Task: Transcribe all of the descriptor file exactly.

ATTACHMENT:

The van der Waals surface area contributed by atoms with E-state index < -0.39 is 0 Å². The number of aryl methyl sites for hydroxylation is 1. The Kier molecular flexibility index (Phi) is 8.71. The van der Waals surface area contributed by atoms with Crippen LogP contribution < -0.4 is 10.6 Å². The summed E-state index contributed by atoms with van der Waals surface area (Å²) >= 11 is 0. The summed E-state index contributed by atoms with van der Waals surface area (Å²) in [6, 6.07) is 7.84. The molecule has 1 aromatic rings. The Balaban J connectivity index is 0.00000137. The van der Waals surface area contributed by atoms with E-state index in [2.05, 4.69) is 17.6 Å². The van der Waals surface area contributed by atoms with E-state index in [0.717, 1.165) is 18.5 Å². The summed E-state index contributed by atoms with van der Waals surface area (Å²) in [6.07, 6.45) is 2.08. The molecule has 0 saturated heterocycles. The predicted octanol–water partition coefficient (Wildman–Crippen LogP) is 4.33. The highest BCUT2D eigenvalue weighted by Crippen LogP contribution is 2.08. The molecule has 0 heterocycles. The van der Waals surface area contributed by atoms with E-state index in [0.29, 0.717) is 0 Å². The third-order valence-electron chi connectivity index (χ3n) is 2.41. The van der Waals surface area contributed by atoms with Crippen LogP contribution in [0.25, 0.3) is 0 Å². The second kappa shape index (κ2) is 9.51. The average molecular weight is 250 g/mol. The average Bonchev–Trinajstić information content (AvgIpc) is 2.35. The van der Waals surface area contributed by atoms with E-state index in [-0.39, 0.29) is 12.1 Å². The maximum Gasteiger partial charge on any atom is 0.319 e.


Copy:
The van der Waals surface area contributed by atoms with E-state index < -0.39 is 0 Å². The number of aryl methyl sites for hydroxylation is 1. The Kier molecular flexibility index (Phi) is 8.71. The van der Waals surface area contributed by atoms with Crippen LogP contribution < -0.4 is 10.6 Å². The summed E-state index contributed by atoms with van der Waals surface area (Å²) >= 11 is 0. The summed E-state index contributed by atoms with van der Waals surface area (Å²) in [6, 6.07) is 7.84. The molecule has 1 aromatic rings. The Balaban J connectivity index is 0.00000137. The van der Waals surface area contributed by atoms with E-state index in [2.05, 4.69) is 17.6 Å². The van der Waals surface area contributed by atoms with E-state index in [0.717, 1.165) is 18.5 Å². The summed E-state index contributed by atoms with van der Waals surface area (Å²) in [6.07, 6.45) is 2.08. The molecule has 0 saturated heterocycles. The predicted octanol–water partition coefficient (Wildman–Crippen LogP) is 4.33. The highest BCUT2D eigenvalue weighted by Crippen LogP contribution is 2.08. The molecule has 0 heterocycles. The van der Waals surface area contributed by atoms with E-state index in [0.29, 0.717) is 0 Å². The third-order valence-electron chi connectivity index (χ3n) is 2.41. The van der Waals surface area contributed by atoms with Crippen LogP contribution in [0.25, 0.3) is 0 Å². The second kappa shape index (κ2) is 9.51. The average molecular weight is 250 g/mol. The average Bonchev–Trinajstić information content (AvgIpc) is 2.35. The van der Waals surface area contributed by atoms with E-state index in [-0.39, 0.29) is 12.1 Å². The maximum Gasteiger partial charge on any atom is 0.319 e.